Thursday, February 25, 2016

Daily Dose of Literature: The D'Artagnan Romances of Alexandre Dumas

Alexandre Dumas
Alexandre Dumas was a French writer of historical adventure fiction in the mid-1800s. While his day was largely before the pulps, he was part of an important literary tradition that led directly up to the pulp fiction of the early 20th century. Like many of the later pulp writers, Dumas saw most of his works published as serials in the fiction magazines of the day. His works have been translated into over 100 languages and adapted into over 200 films--and that doesn't even take into account the many television and adaptations of his work or the pastiches and continuations, both authorized and unauthorized, that have been undertaken.

One of the more interesting facts about Dumas that many people don't know is that he was actually of mixed-race descent. His father was a nobleman and his mother an Afro-Caribbean slave. Dumas was brought to France and freed by his father as a young child. As with many young Frenchman of the day, he did a stint in the army, but after a break with his father chose to adopt his mother's surname. Eventually, he became the first Afro-Antilles to reach the rank of General in the army. By the age of 20, Dumas was working in the offices of the Duke of Orleans. It was here that he began his writing career, drawing upon his various experiences to craft his stories.

Dumas died in 1870 at the age of 68.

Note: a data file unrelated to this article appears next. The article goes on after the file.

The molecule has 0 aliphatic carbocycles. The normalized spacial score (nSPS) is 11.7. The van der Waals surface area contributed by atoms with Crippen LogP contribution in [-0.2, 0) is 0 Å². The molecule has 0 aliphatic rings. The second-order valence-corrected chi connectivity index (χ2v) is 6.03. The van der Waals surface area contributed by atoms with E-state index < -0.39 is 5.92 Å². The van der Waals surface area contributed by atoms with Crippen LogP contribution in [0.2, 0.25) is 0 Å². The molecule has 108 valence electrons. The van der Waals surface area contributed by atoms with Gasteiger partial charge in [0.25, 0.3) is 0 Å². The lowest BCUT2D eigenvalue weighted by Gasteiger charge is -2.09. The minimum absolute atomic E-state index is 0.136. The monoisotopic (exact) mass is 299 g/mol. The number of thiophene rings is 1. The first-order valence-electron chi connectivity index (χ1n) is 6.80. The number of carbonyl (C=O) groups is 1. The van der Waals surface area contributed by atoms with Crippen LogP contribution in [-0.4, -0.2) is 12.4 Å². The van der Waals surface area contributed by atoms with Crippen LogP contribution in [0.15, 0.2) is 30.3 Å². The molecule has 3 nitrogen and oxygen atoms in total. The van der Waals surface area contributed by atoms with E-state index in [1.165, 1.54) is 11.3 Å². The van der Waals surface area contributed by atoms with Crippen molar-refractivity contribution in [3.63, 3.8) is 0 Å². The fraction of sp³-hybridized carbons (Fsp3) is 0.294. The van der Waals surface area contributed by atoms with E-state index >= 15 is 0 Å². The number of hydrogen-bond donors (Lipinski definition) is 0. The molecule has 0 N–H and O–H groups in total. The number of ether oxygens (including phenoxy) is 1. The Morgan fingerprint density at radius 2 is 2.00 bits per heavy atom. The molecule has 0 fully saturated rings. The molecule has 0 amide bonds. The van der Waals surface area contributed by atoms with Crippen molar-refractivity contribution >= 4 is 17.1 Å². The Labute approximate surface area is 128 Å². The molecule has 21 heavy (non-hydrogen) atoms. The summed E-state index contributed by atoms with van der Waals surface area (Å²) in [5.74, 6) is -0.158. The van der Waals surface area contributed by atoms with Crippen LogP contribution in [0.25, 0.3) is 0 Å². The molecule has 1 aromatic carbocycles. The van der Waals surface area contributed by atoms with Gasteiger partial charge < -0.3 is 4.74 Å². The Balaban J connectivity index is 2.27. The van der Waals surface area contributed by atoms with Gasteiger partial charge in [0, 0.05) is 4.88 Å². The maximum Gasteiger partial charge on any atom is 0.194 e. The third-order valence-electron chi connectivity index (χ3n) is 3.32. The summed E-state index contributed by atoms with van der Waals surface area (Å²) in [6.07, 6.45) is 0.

Of his various works he is probably best known for his novels The Count of Monte Cristo and, of course, The Three Musketeers.* These tales are outstanding high-action stories in the grand swashbuckling adventure fiction tradition, though being written in the mid-1800s and translated from French, they are not exactly easy reads. Still, after one gets used to the prose style, they are well worth the time. You'll find that in The Three Musketeers, no film adaptation has ever done the story nor the characters justice.

What's better, and what most people don't realize, is that Musketeers is only the first in a series of works chronicling the entire life of D'Artagnan. These D'Artagnan Romances are all great fun to read, full of adventure, suspense, intrigue, sex and even dark comedy and humor. They're the best of heroism, potboilers, war stories and even a bit of hardboiled Noir all rolled up into one grand overarching tale and solidly establish Dumas as one of the pioneers of the swashbuckling genre along side such luminaries as Robert Louis Stevenson. Later heroes such as Howard's Solomon Kane owe something of a debt to the Musketeers and their contemporaries.

For more about Dumas, check out his Wikipedia article.

Some background on the D'Artagnan Romances

Alexandre Dumas on Feedbooks (in PDF, epub and Kindle formats)

The D'Artagnan Romances on Feedbooks (in PDF, epub and Kindle)

The Count of Monte Cristo on Feedbooks (PDF, epub, Kindle)

And, as always, when you've got a taste for the genre, why not try running some swashbuckling action-adventure stories of your very own with Amazing Adventures and the Amazing Adventures Companion?


*It is worth mentioning that Dumas wrote many of his more successful works in conjunction with silent collaborators, the most well-known of whom is Auguste Maquet.